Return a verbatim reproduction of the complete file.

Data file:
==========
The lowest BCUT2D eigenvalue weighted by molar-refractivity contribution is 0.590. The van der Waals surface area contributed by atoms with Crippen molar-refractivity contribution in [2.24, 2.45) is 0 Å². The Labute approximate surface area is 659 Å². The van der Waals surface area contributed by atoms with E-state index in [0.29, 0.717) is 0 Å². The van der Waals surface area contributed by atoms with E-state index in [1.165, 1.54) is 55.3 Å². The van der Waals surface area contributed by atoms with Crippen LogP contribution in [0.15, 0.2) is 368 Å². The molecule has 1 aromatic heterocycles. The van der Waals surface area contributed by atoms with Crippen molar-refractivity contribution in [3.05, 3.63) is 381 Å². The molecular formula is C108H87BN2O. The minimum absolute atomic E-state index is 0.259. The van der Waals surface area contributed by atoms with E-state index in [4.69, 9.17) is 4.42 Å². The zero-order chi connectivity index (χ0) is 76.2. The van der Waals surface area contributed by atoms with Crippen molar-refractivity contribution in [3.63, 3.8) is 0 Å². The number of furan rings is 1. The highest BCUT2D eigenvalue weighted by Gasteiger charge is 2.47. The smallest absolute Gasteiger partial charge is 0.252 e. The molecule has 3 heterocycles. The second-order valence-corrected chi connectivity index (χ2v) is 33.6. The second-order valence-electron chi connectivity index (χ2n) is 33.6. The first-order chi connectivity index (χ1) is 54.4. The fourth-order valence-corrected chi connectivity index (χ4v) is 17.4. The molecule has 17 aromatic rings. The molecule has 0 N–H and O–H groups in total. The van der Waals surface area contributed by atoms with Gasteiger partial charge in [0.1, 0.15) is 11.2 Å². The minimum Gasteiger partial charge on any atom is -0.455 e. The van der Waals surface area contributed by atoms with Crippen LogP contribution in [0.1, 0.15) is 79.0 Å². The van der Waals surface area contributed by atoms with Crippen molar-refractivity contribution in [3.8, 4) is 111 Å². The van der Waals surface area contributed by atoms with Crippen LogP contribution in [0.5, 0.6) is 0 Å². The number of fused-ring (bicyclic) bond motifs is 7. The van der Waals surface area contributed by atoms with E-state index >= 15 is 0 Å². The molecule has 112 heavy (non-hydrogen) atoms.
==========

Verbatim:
The lowest BCUT2D eigenvalue weighted by molar-refractivity contribution is 0.590. The van der Waals surface area contributed by atoms with Crippen molar-refractivity contribution in [2.24, 2.45) is 0 Å². The Labute approximate surface area is 659 Å². The van der Waals surface area contributed by atoms with E-state index in [0.29, 0.717) is 0 Å². The van der Waals surface area contributed by atoms with E-state index in [1.165, 1.54) is 55.3 Å². The van der Waals surface area contributed by atoms with Crippen LogP contribution in [0.15, 0.2) is 368 Å². The molecule has 1 aromatic heterocycles. The van der Waals surface area contributed by atoms with Crippen molar-refractivity contribution in [3.05, 3.63) is 381 Å². The molecular formula is C108H87BN2O. The minimum absolute atomic E-state index is 0.259. The van der Waals surface area contributed by atoms with E-state index in [4.69, 9.17) is 4.42 Å². The zero-order chi connectivity index (χ0) is 76.2. The van der Waals surface area contributed by atoms with Crippen molar-refractivity contribution in [3.63, 3.8) is 0 Å². The number of furan rings is 1. The highest BCUT2D eigenvalue weighted by Gasteiger charge is 2.47. The smallest absolute Gasteiger partial charge is 0.252 e. The molecule has 3 heterocycles. The second-order valence-corrected chi connectivity index (χ2v) is 33.6. The second-order valence-electron chi connectivity index (χ2n) is 33.6. The first-order chi connectivity index (χ1) is 54.4. The fourth-order valence-corrected chi connectivity index (χ4v) is 17.4. The molecule has 17 aromatic rings. The molecule has 0 N–H and O–H groups in total. The van der Waals surface area contributed by atoms with Gasteiger partial charge in [0.1, 0.15) is 11.2 Å². The minimum Gasteiger partial charge on any atom is -0.455 e. The van der Waals surface area contributed by atoms with Crippen LogP contribution in [0.1, 0.15) is 79.0 Å². The van der Waals surface area contributed by atoms with Crippen molar-refractivity contribution in [3.8, 4) is 111 Å². The van der Waals surface area contributed by atoms with Crippen LogP contribution in [0.5, 0.6) is 0 Å². The number of fused-ring (bicyclic) bond motifs is 7. The van der Waals surface area contributed by atoms with E-state index >= 15 is 0 Å². The molecule has 112 heavy (non-hydrogen) atoms.